FO: So today there is a start-up that has been established called Commonwealth Fusion Systems.
DW: That's right.
FO: And Commonwealth has achieved funding.
FO: And there's a pathway towards development that's been laid out. Tell us a little bit about how Commonwealth has come together, who's involved in Commonwealth, and what the vision is over the next few years for Commonwealth realizing this opportunity.
DW: Commonwealth, very appropriately, was spun out of MIT and the leadership of that company came from the students and the postdocs who were students in those classes. It's a great story for MIT.
FO: Yeah, that's fantastic.
DW: It's a real company now. What we did was, we thought very hard about the kind of organization and the structure of the organization. Can a start-up really do fusion? There are a few examples out there of other start-ups who have raised significant amounts of funds, who've launched themselves, who are doing really interesting work. We looked at it and said, is that optimum? It wasn't necessarily optimum because you need a really, what I call, deep bench of engineering and scientific expertise. Here we had, at MIT, at the Plasma Science and Fusion Center, a lot of that expertise. What were we going to do? We basically said, what we're going to do is imagine a new model for developing this very exciting energy source. Organization-wise, part of this core group is going to go out and spin it out into the company and we're going to attract high-level investors, serious investors, in this. Yet at the same time, from MIT, the hat I wear, we are going to be fully supportive of accomplishing the hard R&D around this and basically be an R&D and development partner for the company. That's what we did. We took this out into the world, into the energy world and said, this is what we're committed to. From the MIT side, we're committed to clean energy, carbon-free energy, and providing the R&D and the science around that. From the company side, we're committed to commercialization that, namely, this is deployed in a way that people are using fusion to better their lives, and we're using clean energy. That was a pretty powerful combination. In fact, indeed, the company, the project, has very serious investors, from ENI, which is one of the world's largest energy companies, the Italian supermajor energy company, to Breakthrough Energy Ventures, which was started by Bill Gates, which you're well-aware of, and several others. With the idea that we have a commitment from them that they share our vision, that it's not an easy path, and we want an aggressive timeline actually towards doing this. But it is doable. We're executing on this now. The company basically came out in public about seven or eight months ago. We attracted that investment. We established a research agreement between the company and MIT. Right now, I have 50+ people working on that, literally across the street right now, on developing this new technology. It is a fantastic partnership between MIT and CFS. CFS does the things that we can't do. We can't do direct commercialization, but their goal is to see fusion be a commercial product. MIT's goal is, like all of this work that we've done, to establish the scientific and technical pinnings of fusion be out there in the real world. The joke about this is, I would say, we had this great idea. It was born in many ways out of the intellectual juices flowing at MIT and through education, students, and the interaction with the broader community, including the Energy Initiative, which was a real eye-opener about introducing us to people, understanding what the energy market needed. It was a pretty sad thing, actually, I would say, is that, I was a person who worked in energy–I'm putting up air quotes–“energy research”, but I never really talked to people in the energy sector. Now we did, and we understood the kind of product that needed to be made. We did a very MIT thing, we had this great idea that we should go and possibly license to the industry or something like that. There is no fusion industry, so we created one. [Laughter]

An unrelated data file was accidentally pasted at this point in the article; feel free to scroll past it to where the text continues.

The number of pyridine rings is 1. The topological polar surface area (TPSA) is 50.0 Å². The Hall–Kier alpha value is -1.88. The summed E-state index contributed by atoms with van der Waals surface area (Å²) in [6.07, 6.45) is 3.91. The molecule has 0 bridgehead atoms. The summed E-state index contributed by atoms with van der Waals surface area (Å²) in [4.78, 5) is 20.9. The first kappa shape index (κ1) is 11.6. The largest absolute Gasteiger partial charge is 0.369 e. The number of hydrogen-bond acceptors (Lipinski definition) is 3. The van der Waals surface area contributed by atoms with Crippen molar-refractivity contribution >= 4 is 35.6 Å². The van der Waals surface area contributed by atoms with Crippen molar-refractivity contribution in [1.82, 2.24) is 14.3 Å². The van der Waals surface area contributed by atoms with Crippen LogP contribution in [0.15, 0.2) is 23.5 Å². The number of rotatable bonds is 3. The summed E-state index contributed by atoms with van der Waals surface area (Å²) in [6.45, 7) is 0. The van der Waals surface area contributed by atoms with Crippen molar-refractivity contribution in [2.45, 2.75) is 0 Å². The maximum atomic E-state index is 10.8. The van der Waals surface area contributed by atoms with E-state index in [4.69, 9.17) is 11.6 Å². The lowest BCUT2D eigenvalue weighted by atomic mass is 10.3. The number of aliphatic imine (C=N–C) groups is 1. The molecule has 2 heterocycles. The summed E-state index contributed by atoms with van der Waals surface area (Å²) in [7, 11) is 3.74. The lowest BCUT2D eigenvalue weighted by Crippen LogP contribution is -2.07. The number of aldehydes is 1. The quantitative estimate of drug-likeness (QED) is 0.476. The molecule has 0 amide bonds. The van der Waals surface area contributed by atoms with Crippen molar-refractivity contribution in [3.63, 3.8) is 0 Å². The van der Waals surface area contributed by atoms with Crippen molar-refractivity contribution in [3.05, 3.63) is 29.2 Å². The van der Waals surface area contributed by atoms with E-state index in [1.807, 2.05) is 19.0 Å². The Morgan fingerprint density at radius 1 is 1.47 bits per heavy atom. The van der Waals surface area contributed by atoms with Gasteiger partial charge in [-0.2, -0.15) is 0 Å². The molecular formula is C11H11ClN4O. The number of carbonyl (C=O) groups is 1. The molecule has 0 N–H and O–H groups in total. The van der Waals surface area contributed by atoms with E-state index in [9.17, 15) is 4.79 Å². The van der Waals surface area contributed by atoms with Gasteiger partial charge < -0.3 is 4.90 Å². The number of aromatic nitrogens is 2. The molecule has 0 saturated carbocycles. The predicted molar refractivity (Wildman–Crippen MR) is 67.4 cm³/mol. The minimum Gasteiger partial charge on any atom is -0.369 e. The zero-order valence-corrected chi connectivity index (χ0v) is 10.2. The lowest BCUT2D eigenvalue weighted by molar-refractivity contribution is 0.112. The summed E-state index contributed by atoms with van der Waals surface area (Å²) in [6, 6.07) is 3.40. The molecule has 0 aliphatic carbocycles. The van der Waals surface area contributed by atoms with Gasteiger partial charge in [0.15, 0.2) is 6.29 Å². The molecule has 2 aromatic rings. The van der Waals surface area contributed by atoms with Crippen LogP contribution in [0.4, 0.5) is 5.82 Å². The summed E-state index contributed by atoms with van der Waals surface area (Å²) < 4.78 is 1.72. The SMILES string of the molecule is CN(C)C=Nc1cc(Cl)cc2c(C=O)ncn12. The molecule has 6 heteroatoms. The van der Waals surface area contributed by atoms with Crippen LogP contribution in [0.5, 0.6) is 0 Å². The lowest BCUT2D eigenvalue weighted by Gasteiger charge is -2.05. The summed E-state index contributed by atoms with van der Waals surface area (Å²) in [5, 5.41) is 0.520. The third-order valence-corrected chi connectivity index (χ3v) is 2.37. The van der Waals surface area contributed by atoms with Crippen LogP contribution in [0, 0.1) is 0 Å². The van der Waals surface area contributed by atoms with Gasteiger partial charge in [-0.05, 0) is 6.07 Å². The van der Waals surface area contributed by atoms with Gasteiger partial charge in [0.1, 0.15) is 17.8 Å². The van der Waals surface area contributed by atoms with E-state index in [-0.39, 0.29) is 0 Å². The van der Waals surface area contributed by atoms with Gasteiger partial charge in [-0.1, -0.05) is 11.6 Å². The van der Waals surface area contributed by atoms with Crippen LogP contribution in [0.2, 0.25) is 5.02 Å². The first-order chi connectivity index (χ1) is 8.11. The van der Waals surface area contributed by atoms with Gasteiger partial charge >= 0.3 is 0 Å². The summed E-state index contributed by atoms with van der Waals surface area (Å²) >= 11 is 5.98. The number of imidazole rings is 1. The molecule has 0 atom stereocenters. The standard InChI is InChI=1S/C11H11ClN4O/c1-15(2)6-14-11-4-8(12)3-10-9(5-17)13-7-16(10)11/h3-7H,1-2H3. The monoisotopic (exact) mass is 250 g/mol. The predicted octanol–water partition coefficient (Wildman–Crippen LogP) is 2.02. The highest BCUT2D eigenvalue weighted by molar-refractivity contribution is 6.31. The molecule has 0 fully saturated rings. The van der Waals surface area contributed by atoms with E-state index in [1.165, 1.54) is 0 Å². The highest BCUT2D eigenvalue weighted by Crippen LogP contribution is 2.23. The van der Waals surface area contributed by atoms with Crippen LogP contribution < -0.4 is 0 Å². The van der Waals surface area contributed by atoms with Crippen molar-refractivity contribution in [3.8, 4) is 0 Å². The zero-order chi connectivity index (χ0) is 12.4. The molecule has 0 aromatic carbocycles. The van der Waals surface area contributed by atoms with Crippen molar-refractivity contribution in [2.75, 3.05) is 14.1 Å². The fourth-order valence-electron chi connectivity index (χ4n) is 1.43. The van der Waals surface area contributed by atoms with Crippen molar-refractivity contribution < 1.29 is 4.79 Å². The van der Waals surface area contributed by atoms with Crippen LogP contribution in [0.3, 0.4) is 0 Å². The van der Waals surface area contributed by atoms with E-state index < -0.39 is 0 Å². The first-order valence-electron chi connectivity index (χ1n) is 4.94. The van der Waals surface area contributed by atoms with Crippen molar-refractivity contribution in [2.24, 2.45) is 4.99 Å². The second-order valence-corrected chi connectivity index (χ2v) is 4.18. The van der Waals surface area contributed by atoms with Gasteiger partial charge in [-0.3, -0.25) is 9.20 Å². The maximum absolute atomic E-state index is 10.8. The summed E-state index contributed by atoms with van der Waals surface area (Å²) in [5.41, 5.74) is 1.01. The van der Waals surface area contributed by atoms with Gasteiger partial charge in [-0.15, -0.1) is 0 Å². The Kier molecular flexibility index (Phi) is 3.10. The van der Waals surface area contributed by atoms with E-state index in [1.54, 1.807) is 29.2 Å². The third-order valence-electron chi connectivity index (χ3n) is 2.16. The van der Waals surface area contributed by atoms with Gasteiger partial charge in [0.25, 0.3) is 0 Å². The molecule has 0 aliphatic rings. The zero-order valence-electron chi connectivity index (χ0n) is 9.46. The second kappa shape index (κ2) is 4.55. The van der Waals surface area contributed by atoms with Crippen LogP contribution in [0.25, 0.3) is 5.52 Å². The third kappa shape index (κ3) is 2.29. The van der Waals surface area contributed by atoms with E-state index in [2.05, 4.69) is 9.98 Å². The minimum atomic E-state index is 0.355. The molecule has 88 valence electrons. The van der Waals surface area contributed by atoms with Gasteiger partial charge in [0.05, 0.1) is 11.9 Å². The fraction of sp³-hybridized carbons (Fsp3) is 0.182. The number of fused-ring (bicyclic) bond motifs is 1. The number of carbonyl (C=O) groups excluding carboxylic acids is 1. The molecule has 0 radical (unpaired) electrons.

FO: Dennis, let me just say, it’s been such a fascinating discussion. But perhaps more importantly, what you just described really brings together all of what I think we at MIT are about. It's about amazing science. It's about really pushing the frontier of the scientific knowledge forward. But it's about then taking that and applying it. That's the goal. To see you guys do this and to see the progress that's being made and, crucially, to see the potential, truly game-changing potential that is coming with this effort is really remarkable. Thank you so very much for taking the time. I'm going to thank you for the audience. I'm sure everyone who listens to this will say that was great, thanks so much.
DW: Thank you. And thanks, no kidding, thanks to the Energy Initiative, actually. The Energy Initiative was an absolutely key part in fact of making this happen. That's another great partnership at MIT.
FO: I think it's a great example of what can be done. Fingers crossed, progress just continues to build momentum.
DW: We're working hard at it.
FO: Show notes and links to this and other episodes are available at energy.mit.edu/podcast. Please tweet us @mitenergy with your questions and comments, and of course, show ideas, and do also please subscribe and review us where you get your podcasts. From the MIT Energy Initiative, I’m Francis O’Sullivan and thank you for listening today.